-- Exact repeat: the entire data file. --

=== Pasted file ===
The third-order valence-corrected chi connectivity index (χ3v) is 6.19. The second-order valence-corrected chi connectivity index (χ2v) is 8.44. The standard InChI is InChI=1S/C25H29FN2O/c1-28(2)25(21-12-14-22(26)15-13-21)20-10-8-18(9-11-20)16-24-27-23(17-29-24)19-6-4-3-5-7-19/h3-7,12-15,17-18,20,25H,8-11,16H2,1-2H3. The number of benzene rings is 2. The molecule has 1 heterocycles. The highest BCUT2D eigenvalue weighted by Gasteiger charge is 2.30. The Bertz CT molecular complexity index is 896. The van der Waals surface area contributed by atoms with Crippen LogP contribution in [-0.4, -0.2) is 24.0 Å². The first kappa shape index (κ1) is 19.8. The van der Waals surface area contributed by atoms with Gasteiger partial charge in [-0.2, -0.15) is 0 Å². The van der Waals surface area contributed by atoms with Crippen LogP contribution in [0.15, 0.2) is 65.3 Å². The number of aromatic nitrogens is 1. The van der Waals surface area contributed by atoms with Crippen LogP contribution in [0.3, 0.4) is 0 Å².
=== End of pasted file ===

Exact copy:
The third-order valence-corrected chi connectivity index (χ3v) is 6.19. The second-order valence-corrected chi connectivity index (χ2v) is 8.44. The standard InChI is InChI=1S/C25H29FN2O/c1-28(2)25(21-12-14-22(26)15-13-21)20-10-8-18(9-11-20)16-24-27-23(17-29-24)19-6-4-3-5-7-19/h3-7,12-15,17-18,20,25H,8-11,16H2,1-2H3. The number of benzene rings is 2. The molecule has 1 heterocycles. The highest BCUT2D eigenvalue weighted by Gasteiger charge is 2.30. The Bertz CT molecular complexity index is 896. The van der Waals surface area contributed by atoms with Crippen LogP contribution in [-0.4, -0.2) is 24.0 Å². The first kappa shape index (κ1) is 19.8. The van der Waals surface area contributed by atoms with Gasteiger partial charge in [-0.2, -0.15) is 0 Å². The van der Waals surface area contributed by atoms with Crippen LogP contribution in [0.15, 0.2) is 65.3 Å². The number of aromatic nitrogens is 1. The van der Waals surface area contributed by atoms with Crippen LogP contribution in [0.3, 0.4) is 0 Å².